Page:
Thanks a lot honey. I’ve had sooji ka halwa ever since childhood and am glad to add a twist to this recipe by using coconut instead. Heck, I am a huge coconutty fan :D

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9 Radhika @ foodfor7stages August 19, 2011 at 12:18 AM

That is one of the prettiest Rakhi I have ever seen. Love Suji halwa on any day.
Radhika @ foodfor7stages recently posted..Corn on the cob Korma

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10 Kiran August 25, 2011 at 12:48 PM

Radhika,
Thanks for the Rakhi compliments honey. I love eating sooji hot from the pan during a rainy cold day. With a cuppa tea!

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11 Sanjeeta kk August 19, 2011 at 12:26 AM

I like how you made the halwa set in to make squares out of it! and lovely info about rakhi, Kiran.
Sanjeeta kk recently posted..A Tale of Two Delightful Desserts – Mango & Nutty Rose Firni

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12 Kiran August 25, 2011 at 12:57 PM

Sanjeeta,
Thank you dear. I guess halwa’s are best served set in and cool down to cut. It looks a little prettier and least messy :D

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13 Parita August 19, 2011 at 10:03 AM

What a lovely post! Halwa looks delicious
Parita recently posted..Eggless Tiramisu Cake

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14 Kiran August 25, 2011 at 12:57 PM

Parita,
Welcome to Recipebox and thanks for the compliments :)

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15 Simply Life August 20, 2011 at 8:07 AM

oh this is so good to know – thanks for the info!
Simply Life recently posted..The Power of Words: Summer Squash Tart with WW Crust

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16 Kiran August 25, 2011 at 1:04 PM

Simply Life,
Thanks dear :)

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17 Ellie | Gourmand Recipes August 20, 2011 at 7:29 PM

Halwa is one of my favorite Indian sweets. Thanks for sharing your recipe.

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18 Kiran August 25, 2011 at 1:04 PM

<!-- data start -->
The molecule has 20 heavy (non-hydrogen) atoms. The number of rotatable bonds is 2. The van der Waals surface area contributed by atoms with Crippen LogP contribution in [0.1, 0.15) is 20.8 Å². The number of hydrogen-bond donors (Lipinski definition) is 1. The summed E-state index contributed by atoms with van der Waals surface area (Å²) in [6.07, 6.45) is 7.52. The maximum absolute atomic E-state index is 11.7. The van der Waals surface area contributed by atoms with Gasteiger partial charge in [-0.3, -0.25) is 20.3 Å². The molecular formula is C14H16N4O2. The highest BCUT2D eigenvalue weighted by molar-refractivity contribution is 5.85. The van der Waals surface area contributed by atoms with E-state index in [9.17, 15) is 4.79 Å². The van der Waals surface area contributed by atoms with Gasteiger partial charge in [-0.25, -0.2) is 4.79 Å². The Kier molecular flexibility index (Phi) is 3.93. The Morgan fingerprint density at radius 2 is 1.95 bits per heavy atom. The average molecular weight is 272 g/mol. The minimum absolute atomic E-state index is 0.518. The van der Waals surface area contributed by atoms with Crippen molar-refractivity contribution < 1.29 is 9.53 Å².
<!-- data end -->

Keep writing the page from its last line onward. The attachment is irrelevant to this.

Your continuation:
Ellie,
I am so glad you love halwa! I’ve never came across any one who doesn’t. Not yet :)

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19 Sunil Deepak August 21, 2011 at 2:30 AM

During dieting, reading yummy recipes is such fun!

The pictures are beautiful.

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20 Kiran August 25, 2011 at 1:07 PM

Sunil,
Welcome to Recipebox and thanks for the compliments. I salute you about having fun in reading yummy recipes while dieting. I don’t have such willpower :D

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21 carolinaheartstrings August 22, 2011 at 2:26 PM

Great pictures and post. Thanks for sharing your traditions. I love to read about them.
carolinaheartstrings recently posted..TOMATO PIE

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22 Kiran August 25, 2011 at 1:09 PM

CHS,
Thanks a lot dear. I am glad to be able to share our traditions with everyone. Blogging is such a fun tool in exchanging knowledge :)

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23 Gayatri August 22, 2011 at 3:52 PM

What a lovely post. I love Sooji ka Halwa but usually stick to making the easier “Atte ka Halwa”. But I think the time has come to try your recipe!

Gayatri

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24 Kiran August 25, 2011 at 1:14 PM

Gayatri,
Welcome to Recipebox and thanks for your comments :)
Atte ka Halwa is great too! Try this recipe and let me know how it tastes.

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25 wizzythestick August 27, 2011 at 10:14 PM

I think this is such a lovely tradition.

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26 Kiran August 30, 2011 at 9:57 AM

Wizzy,
Welcome to Recipebox and thanks for commenting :) I am glad to share some of my traditions and learn others as well.

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27 mycookinghut August 30, 2011 at 1:16 PM

This is a very interesting recipe. Thanks for sharing! :)
mycookinghut recently posted..Caprese Salad – Insalata Caprese

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28 Andrea Brooks December 11, 2011 at 10:58 AM

I love Sooji ka Halwa but usually stick to making the easier “Atte ka Halwa”. Welcome to Recipebox and thanks for commenting I am glad to share some of my traditions and learn others as well. I salute you about having fun in reading yummy recipes while dieting. I think this is such a lovely tradition.
Andrea Brooks recently posted..Cancer Tattoos Tumblr